Published online by Cambridge University Press: 05 November 2011
Is Jewish marriage and divorce law essentially covenantal or contractual? The answer to this ancient question – and the extent to which the answer is an amalgamation of the two choices – has changed over time. Different authorities have disagreed about this question in profound ways, and the answer is still in flux today.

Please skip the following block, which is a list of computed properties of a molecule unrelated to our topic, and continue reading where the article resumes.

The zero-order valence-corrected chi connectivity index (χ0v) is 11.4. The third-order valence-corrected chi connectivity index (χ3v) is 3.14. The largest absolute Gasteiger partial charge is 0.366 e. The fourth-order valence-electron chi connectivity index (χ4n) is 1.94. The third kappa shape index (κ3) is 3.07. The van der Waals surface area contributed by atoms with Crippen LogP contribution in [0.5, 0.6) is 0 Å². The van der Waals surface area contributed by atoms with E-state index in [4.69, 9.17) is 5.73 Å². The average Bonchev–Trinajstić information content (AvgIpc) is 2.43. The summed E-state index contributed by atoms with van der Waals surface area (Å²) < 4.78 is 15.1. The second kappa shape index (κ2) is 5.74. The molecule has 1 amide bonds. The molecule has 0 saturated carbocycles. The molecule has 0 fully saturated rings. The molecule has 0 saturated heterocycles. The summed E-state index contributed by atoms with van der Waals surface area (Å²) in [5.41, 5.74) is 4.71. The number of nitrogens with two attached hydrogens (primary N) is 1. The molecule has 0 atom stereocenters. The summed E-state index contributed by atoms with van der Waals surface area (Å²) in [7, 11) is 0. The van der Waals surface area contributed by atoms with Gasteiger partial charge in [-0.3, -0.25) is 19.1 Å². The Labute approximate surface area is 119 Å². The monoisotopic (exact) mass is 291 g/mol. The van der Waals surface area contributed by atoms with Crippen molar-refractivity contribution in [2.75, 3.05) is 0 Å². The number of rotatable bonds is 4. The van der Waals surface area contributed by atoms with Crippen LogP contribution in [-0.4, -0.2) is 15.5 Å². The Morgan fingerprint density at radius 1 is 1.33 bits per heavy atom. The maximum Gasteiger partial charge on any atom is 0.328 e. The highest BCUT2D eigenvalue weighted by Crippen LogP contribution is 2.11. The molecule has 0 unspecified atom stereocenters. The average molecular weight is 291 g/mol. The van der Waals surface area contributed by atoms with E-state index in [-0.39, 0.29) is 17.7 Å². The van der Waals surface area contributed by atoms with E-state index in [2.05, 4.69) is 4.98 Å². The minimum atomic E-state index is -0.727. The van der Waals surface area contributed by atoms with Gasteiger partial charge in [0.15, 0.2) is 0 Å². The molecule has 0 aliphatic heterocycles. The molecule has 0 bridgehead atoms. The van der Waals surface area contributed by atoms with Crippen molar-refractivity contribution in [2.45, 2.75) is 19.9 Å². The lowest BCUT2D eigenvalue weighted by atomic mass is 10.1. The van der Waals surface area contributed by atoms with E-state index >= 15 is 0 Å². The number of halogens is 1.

On the one hand, Jewish tradition is replete with references to the sacred nature of the marital relationship. The Talmud recounts that a person is not complete until he or she marries, and he or she is not even called a person until two are united. Further, the classical sources recount the profound Divine hand in the creation of marriage. One Talmudic source goes so far as to state, “Forty days prior to birth, the Holy One, Blessed be He, announces that so-and-so should marry so-and-so.” Marriages appear to be holy relationships that embrace and are embraced by the Divine. For example, the earliest commentaries on the Bible posit that God performed the wedding ceremony between Adam and Eve. Indeed, the blessings recited at Jewish weddings recount that it is God who “commanded us with regard to forbidden relationships, forbade [merely] betrothed women to us, and permitted wives [to husbands] through the Jewish wedding ceremony.”